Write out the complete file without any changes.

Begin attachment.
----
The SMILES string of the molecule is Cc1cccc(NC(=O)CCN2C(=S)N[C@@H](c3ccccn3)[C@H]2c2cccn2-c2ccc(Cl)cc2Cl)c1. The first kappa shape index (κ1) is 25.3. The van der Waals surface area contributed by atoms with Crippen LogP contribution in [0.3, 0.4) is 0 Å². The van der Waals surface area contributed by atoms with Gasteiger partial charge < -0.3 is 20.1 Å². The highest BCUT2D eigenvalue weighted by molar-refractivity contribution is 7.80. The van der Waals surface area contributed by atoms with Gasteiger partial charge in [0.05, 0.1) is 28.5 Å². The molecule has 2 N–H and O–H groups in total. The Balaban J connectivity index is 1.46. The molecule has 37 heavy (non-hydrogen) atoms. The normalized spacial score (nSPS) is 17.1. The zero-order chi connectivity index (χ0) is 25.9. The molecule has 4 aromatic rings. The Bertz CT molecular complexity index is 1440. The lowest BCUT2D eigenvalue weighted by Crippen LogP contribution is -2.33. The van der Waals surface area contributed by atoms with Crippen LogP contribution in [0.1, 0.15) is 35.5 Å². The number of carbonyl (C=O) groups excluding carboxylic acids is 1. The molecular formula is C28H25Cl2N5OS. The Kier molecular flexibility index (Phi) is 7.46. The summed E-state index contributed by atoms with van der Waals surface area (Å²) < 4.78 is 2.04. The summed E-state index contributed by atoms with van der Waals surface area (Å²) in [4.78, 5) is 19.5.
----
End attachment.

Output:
The SMILES string of the molecule is Cc1cccc(NC(=O)CCN2C(=S)N[C@@H](c3ccccn3)[C@H]2c2cccn2-c2ccc(Cl)cc2Cl)c1. The first kappa shape index (κ1) is 25.3. The van der Waals surface area contributed by atoms with Crippen LogP contribution in [0.3, 0.4) is 0 Å². The van der Waals surface area contributed by atoms with Gasteiger partial charge < -0.3 is 20.1 Å². The highest BCUT2D eigenvalue weighted by molar-refractivity contribution is 7.80. The van der Waals surface area contributed by atoms with Gasteiger partial charge in [0.05, 0.1) is 28.5 Å². The molecule has 2 N–H and O–H groups in total. The Balaban J connectivity index is 1.46. The molecule has 37 heavy (non-hydrogen) atoms. The normalized spacial score (nSPS) is 17.1. The zero-order chi connectivity index (χ0) is 25.9. The molecule has 4 aromatic rings. The Bertz CT molecular complexity index is 1440. The lowest BCUT2D eigenvalue weighted by Crippen LogP contribution is -2.33. The van der Waals surface area contributed by atoms with Crippen LogP contribution in [0.1, 0.15) is 35.5 Å². The number of carbonyl (C=O) groups excluding carboxylic acids is 1. The molecular formula is C28H25Cl2N5OS. The Kier molecular flexibility index (Phi) is 7.46. The summed E-state index contributed by atoms with van der Waals surface area (Å²) < 4.78 is 2.04. The summed E-state index contributed by atoms with van der Waals surface area (Å²) in [4.78, 5) is 19.5.